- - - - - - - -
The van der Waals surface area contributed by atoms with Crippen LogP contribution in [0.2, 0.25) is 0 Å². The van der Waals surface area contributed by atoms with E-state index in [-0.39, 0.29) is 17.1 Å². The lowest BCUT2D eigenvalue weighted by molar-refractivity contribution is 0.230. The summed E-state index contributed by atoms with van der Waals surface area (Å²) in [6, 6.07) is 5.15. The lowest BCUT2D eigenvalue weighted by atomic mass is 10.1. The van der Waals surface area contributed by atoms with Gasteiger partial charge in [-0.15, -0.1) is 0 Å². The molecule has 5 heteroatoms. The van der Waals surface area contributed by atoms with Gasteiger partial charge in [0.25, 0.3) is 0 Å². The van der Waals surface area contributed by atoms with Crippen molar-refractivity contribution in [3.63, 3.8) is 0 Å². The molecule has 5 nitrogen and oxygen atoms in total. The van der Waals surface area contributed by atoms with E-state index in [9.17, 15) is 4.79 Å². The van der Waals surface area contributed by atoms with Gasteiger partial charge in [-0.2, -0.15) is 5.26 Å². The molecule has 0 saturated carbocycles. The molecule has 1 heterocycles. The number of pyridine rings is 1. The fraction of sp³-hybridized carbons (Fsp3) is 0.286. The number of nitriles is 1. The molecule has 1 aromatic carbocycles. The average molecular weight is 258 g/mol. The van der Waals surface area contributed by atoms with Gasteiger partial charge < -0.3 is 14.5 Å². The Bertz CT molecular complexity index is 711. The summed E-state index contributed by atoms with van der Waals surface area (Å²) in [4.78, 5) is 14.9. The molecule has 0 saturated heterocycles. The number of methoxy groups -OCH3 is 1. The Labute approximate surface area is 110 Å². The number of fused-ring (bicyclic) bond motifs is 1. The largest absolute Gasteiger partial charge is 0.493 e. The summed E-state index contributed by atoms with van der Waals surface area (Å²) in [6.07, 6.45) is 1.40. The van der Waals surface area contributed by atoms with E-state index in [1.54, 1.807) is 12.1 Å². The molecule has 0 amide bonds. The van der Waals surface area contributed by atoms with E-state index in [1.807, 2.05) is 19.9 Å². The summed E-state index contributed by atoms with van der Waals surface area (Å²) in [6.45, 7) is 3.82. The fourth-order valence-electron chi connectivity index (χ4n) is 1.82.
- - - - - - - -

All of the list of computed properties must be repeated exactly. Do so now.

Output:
The van der Waals surface area contributed by atoms with Crippen LogP contribution in [0.2, 0.25) is 0 Å². The van der Waals surface area contributed by atoms with E-state index in [-0.39, 0.29) is 17.1 Å². The lowest BCUT2D eigenvalue weighted by molar-refractivity contribution is 0.230. The summed E-state index contributed by atoms with van der Waals surface area (Å²) in [6, 6.07) is 5.15. The lowest BCUT2D eigenvalue weighted by atomic mass is 10.1. The van der Waals surface area contributed by atoms with Gasteiger partial charge in [-0.15, -0.1) is 0 Å². The molecule has 5 heteroatoms. The van der Waals surface area contributed by atoms with Gasteiger partial charge in [0.25, 0.3) is 0 Å². The van der Waals surface area contributed by atoms with Crippen molar-refractivity contribution in [3.63, 3.8) is 0 Å². The molecule has 5 nitrogen and oxygen atoms in total. The van der Waals surface area contributed by atoms with E-state index in [9.17, 15) is 4.79 Å². The van der Waals surface area contributed by atoms with Gasteiger partial charge in [-0.2, -0.15) is 5.26 Å². The molecule has 0 saturated carbocycles. The molecule has 1 heterocycles. The number of pyridine rings is 1. The fraction of sp³-hybridized carbons (Fsp3) is 0.286. The number of nitriles is 1. The molecule has 1 aromatic carbocycles. The average molecular weight is 258 g/mol. The van der Waals surface area contributed by atoms with Gasteiger partial charge < -0.3 is 14.5 Å². The Bertz CT molecular complexity index is 711. The summed E-state index contributed by atoms with van der Waals surface area (Å²) in [4.78, 5) is 14.9. The molecule has 0 saturated heterocycles. The number of methoxy groups -OCH3 is 1. The Labute approximate surface area is 110 Å². The number of fused-ring (bicyclic) bond motifs is 1. The largest absolute Gasteiger partial charge is 0.493 e. The summed E-state index contributed by atoms with van der Waals surface area (Å²) in [6.07, 6.45) is 1.40. The van der Waals surface area contributed by atoms with E-state index in [1.54, 1.807) is 12.1 Å². The molecule has 0 amide bonds. The van der Waals surface area contributed by atoms with E-state index in [1.807, 2.05) is 19.9 Å². The summed E-state index contributed by atoms with van der Waals surface area (Å²) in [6.45, 7) is 3.82. The fourth-order valence-electron chi connectivity index (χ4n) is 1.82.